We hope to clear up a few myths about LASIK. That way you can avoid worrying about problems that don’t exist, or avoid experiencing those that do.

Joel Hunter, MD
Joel Hunter, MD
Refractive Surgeon, Hunter Vision Updated 01/21/21 3:05 PM

We hope to clear up a few LASIK myths out there. That way you can avoid worrying about problems that don’t exist, or avoid experiencing those that do.

LASIK happens to be one of those technologies almost everyone knows about, and almost no one understands. Like any popular but somewhat incomprehensible subject, people will often hear and share misunderstandings about LASIK with an odd amount of confidence. I don’t mean for that to sound snobby. I happen to know a lot about LASIK, but it is at the exclusion of being an expert on pretty much anything else. I don’t have even the most rudimentary understanding of how my car works. Society would grind to a halt if we all had to take the time to understand the details of each technology that benefits us.

We all need to have a source of truth on subjects that matter to us even when the details don’t. As an example, my ignorance about spark plugs and zoom boolers and fizzle crimps makes me susceptible to believing myths about car repair. This could have led to me spending enormous amounts of money on zoom boolers before finding out those aren’t even a thing that cars have. My hope is this article will clear up a few myths about LASIK. That way you can avoid worrying about problems that don’t exist, or avoid experiencing those that do.

1 | LASIK can’t fix astigmatism

This myth exists for the same reason that people are incorrectly warned that batteries in electronics die quicker if you don’t let them fully discharge the first time you use them. It used to be true, but technology evolved and it isn’t true anymore. In the case of the latter, newer lithium ion batteries don’t have the “memory” that older nickel cadmium batteries had. For the former, LASIK has been able to fix astigmatism really well since the mid-2000s. For LASIK as it exists today, astigmatism can often be corrected better than it can contacts or glasses.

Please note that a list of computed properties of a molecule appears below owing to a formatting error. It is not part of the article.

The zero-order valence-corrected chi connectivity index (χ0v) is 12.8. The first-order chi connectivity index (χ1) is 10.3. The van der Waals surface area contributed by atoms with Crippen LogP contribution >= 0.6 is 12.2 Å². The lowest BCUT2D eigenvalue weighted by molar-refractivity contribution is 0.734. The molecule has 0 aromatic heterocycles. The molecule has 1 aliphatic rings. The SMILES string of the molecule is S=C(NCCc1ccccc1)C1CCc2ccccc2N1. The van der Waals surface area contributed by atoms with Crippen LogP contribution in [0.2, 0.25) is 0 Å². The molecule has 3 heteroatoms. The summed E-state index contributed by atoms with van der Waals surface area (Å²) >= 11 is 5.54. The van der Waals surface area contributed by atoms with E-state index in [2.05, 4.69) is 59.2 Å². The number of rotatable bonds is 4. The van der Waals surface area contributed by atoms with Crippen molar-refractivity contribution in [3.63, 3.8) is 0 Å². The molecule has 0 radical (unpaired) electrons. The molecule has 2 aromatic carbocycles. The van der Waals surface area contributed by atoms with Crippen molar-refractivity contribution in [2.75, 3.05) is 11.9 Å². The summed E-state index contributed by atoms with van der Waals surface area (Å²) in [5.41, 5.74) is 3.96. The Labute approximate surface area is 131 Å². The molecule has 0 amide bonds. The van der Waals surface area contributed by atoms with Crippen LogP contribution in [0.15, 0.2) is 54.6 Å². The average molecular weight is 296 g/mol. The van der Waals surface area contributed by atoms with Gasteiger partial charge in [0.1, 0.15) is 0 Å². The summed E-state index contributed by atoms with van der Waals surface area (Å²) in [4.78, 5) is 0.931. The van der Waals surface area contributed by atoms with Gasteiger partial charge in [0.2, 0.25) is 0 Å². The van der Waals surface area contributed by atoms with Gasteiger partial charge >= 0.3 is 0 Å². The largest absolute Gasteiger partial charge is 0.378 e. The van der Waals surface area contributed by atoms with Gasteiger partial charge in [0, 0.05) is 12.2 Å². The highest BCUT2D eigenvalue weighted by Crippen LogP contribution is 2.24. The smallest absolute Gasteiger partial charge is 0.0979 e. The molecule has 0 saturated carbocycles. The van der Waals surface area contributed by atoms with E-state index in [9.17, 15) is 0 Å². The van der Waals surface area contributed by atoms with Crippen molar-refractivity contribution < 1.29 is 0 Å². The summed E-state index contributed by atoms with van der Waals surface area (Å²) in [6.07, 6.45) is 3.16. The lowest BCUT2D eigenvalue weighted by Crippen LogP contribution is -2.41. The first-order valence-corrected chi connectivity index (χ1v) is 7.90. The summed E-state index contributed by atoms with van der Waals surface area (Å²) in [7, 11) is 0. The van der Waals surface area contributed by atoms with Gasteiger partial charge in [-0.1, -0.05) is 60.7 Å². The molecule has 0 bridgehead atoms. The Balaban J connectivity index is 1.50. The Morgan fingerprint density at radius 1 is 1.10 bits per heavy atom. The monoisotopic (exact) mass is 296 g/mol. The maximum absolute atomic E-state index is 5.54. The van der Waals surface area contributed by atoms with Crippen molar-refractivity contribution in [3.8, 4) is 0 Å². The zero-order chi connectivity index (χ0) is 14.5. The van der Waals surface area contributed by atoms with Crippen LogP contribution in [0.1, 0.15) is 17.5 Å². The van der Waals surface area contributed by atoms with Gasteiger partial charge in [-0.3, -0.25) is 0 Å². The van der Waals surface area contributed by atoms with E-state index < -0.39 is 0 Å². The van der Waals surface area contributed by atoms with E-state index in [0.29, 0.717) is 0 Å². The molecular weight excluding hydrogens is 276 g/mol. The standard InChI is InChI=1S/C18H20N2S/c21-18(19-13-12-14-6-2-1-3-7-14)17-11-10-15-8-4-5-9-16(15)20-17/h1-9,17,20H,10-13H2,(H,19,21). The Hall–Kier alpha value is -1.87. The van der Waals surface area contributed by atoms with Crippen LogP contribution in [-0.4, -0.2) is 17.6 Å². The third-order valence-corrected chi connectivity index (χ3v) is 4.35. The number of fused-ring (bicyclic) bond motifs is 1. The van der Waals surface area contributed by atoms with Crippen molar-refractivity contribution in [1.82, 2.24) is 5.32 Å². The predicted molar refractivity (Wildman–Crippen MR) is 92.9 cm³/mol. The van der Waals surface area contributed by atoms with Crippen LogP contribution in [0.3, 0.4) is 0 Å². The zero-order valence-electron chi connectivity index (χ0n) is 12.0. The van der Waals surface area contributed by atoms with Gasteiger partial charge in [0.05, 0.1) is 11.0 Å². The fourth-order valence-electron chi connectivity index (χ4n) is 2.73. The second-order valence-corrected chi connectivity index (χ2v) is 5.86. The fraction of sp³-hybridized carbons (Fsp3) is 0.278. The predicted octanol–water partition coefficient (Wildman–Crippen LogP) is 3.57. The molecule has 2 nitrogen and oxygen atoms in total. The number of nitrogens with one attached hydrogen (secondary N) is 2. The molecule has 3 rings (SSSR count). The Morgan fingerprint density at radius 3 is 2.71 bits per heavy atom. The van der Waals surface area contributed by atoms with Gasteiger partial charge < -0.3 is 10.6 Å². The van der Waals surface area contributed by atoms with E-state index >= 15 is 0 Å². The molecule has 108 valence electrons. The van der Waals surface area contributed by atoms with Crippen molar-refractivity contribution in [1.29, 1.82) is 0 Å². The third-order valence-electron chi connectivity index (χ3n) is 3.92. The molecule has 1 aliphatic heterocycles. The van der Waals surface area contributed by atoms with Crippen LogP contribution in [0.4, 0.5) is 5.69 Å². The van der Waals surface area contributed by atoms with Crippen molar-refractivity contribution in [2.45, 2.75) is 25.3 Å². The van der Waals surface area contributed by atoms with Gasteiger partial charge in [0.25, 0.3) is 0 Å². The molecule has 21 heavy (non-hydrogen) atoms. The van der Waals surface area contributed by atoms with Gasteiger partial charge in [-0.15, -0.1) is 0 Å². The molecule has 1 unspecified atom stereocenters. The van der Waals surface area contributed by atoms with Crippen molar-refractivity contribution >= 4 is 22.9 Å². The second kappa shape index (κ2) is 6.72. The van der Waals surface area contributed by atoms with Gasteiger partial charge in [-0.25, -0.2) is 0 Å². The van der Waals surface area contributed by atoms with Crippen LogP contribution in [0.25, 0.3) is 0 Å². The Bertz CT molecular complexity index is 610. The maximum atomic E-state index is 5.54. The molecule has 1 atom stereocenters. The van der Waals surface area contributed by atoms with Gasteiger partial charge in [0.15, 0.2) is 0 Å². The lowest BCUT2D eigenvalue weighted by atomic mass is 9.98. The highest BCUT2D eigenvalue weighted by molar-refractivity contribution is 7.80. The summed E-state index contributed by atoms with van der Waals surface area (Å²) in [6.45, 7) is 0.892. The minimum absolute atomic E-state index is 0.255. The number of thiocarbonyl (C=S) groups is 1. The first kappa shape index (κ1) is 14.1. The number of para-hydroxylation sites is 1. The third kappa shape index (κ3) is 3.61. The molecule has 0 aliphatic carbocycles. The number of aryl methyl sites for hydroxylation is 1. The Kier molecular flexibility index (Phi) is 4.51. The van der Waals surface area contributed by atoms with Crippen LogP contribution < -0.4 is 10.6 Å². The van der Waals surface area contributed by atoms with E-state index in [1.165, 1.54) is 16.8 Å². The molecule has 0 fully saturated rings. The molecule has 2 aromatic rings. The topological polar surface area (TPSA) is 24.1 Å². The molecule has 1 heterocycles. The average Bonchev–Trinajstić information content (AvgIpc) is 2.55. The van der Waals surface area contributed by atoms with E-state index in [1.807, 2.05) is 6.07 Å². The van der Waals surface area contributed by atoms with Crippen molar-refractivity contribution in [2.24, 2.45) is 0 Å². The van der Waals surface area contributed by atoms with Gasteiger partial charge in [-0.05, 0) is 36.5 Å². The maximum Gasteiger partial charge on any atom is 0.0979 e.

2 | A LASIK flap never heals

This one drives me crazy. I can’t tell you how many times I’ve heard of someone’s friend’s cousin who had a roommate who had something terrible happen to their eye because the LASIK flap never heals myth. They were just eating cereal and the front of their eye fell off.

Now, it’s true that there are cases of traumatic injury to an eye after LASIK where the flap was involved and required surgery. It was much more likely back when LASIK used a blade instead of being all-laser, but even then, it was exceptionally rare even in cases of eye injuries. And it always involved an eye injury that would be serious enough to require an ophthalmologist’s intervention whether or not they’d had LASIK.

In modern, bladeless LASIK, the flap heals so perfectly that it is almost impossible to have an injury cause a flap complication. In around 100,000 post-LASIK patients, I’ve seen a flap complication from injury happen exactly once. I’ve seen post-LASIK eyes that have taken hard falls wakeboarding, eyes that were punched, elbowed, kicked, scratched, or taken shots from tennis balls or basket balls or soccer balls with no complications. And the one complication was an injury that would have lacerated the cornea with or without LASIK. I did a five-minute, in office repair and the patient was 20/20 in that eye the next day. Of course it heals! It’s living tissue. Bones don’t stay broken, cuts don’t stay cut, and LASIK eye flaps don’t lay draped uneasily on your cornea.